One of the most interesting parts of the New Yorker’s recent profile of Under Armour founder Kevin Plank is reporter Kelefa Sanneh’s description of his company’s growing rivalry with Nike in the sportswear market.
Plank refuses to say the word “Nike” anymore, apparently.
Though Under Armour’s revenues are about one-tenth the size of Nike’s, Plank is targeting the industry leader on several fronts. Under Armour recently opened a new office in Portland, Ore., a short drive away from Nike’s Beaverton headquarters.
Plank has also told his executives to focus on selling more women’s sportswear, a category Nike has owned since making it a priority in the early 2000s.
And Under Armour is also planning to challenge Nike’s dominance of the sneaker world with a new shoe called the Speedform Apollo, which is marketed as having the comfort and fit of Under Armour’s famous compression shirts because it is manufactured entirely in a clothing factory.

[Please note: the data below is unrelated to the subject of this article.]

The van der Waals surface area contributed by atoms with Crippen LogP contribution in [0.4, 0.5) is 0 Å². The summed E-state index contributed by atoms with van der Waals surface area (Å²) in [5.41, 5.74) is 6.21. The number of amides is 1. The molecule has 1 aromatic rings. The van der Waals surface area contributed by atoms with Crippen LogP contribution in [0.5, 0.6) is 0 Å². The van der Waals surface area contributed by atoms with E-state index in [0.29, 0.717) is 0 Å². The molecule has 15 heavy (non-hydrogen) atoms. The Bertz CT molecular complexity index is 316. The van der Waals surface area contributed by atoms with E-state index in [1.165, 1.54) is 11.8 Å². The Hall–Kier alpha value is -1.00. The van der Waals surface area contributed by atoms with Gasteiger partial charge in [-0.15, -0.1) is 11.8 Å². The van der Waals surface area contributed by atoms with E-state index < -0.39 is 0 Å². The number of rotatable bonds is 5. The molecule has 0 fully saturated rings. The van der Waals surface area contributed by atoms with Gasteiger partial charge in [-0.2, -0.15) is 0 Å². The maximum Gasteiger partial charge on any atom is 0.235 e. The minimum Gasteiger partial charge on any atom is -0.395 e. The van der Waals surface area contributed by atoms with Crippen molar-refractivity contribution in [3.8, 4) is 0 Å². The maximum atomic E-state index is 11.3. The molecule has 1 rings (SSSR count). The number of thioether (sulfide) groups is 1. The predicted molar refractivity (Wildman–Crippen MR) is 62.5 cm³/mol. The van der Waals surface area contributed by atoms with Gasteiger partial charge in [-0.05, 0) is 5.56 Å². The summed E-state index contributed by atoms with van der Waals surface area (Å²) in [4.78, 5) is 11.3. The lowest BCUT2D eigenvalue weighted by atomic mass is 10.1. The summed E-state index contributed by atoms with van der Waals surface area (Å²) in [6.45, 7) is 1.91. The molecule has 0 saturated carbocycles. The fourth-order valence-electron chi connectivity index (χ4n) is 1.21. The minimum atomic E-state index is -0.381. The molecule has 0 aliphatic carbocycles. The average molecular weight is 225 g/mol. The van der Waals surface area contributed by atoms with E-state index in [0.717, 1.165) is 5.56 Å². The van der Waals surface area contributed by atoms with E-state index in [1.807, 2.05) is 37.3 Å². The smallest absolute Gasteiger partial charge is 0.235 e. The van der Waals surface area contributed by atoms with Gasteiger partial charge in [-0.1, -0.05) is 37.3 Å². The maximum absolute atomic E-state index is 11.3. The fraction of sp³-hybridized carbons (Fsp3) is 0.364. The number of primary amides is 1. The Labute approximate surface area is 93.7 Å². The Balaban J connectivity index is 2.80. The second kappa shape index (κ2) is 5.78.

Sanneh reveals that in the early days of Under Armour, founded in 1996, Plank would send Nike chairman Phil Knight a Christmas card every year, telling him to watch out for Under Armour.
But now that Under Armour has grown to a nearly $US13 billion company, the rivalry has become so real that Plank refuses to acknowledge Nike by name. Instead, he refers to Nike only as “the guys out West.”
For more on Under Armour, including the company’s strategy for reaching women and its response to the alleged failure of its speedskating suits at the Sochi Olympics, you can read Sanneh’s complete story here.
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